In the instant case, the testifying witnesses were subject to cross-examination and the facts and circumstances surrounding the incident related were thoroughly examined. In People v. Adkins (1968), 41 Ill. 2d 297, 301, 242 N.E.2d 258, the Supreme Court held that a trial judge sitting in mitigation and aggravation “ * * may inquire into the general moral character of the offender, his mentality, his habits, his social environments, his abnormal or subnormal tendencies, his age, his natural inclination or aversion to commit crime, the stimuli which motivate his conduct, and, as was said in People v. Popescue, 345 Ill. 142, the judge should know something of the life, family, occupation, and record of the person about to be sentenced.’ ” In keeping with the spirit of Adkins, we agree that the trial judge should be allowed great latitude in examining the character of the offender as long as he exercises care to insure the accuracy of information considered.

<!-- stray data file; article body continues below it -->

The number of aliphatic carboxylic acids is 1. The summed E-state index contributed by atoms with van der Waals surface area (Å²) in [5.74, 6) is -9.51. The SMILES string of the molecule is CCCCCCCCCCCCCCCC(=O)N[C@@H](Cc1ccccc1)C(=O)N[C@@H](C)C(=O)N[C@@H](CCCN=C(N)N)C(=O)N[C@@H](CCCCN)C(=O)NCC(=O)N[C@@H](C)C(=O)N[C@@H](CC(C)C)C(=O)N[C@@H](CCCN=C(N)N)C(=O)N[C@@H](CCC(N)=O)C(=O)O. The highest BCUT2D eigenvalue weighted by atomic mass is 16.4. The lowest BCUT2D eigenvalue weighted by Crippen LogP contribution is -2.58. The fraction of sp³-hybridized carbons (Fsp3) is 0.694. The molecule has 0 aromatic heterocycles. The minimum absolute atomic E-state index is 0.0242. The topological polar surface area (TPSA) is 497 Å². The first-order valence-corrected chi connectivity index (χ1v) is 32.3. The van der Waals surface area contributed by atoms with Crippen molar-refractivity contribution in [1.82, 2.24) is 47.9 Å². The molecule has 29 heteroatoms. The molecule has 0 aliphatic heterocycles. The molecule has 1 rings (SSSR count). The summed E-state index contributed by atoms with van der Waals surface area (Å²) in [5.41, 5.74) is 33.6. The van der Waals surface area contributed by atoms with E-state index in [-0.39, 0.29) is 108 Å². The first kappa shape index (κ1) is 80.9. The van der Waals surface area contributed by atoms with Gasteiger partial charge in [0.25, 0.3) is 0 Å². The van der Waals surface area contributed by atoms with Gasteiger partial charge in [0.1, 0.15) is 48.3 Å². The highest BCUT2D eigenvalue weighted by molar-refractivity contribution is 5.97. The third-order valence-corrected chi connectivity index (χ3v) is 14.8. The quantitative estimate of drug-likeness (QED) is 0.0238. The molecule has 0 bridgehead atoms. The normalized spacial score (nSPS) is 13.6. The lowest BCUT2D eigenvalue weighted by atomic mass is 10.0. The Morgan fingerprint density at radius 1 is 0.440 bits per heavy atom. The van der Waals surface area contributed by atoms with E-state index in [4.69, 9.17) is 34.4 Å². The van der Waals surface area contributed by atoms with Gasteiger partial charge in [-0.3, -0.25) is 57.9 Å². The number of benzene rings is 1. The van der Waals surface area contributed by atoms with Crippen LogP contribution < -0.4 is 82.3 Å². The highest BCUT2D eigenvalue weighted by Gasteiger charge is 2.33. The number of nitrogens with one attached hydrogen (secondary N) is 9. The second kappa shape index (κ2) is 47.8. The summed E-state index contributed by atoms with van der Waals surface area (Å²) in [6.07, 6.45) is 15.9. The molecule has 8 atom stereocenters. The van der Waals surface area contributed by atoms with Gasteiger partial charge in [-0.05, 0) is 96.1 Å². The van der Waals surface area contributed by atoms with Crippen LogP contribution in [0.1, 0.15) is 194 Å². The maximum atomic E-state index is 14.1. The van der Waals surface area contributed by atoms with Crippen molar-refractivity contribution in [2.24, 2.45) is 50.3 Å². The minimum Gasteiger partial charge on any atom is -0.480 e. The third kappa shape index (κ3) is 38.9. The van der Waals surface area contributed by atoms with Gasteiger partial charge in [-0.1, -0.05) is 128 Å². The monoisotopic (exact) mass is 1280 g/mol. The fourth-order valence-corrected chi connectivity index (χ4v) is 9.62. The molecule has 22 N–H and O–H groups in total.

Finally, the defendant maintains the sentence of 10 to 30 years for armed robbery should be reduced because it is excessive. A sentence imposed by the trial judge who had the opportunity to observe the *652defendant at the trial below, and was in a better position to evaluate the likelihood of rehabilitation than a reviewing court, should not be reduced without substantial reason. (People v. Taylor (1965), 33 Ill. 2d 417, 211 N.E.2d 673; People v. Kincaid (1974), 21 Ill. App. 3d 851, 316 N.E.2d 220.) The trial judge reviewed a probation report, indicating a history of prior offenses, most of which involved the use of weapons, and noted before passing sentence that “this young man appears to have a habit of going for guns.” In light of this propensity, and the aggravated nature of a robbery committed with a sawed-off shotgun, we feel the trial judge made a sound determination of the sentence to be imposed and we will not disturb it.
GUILD, P. J., and SEIDENFELD, J., concur.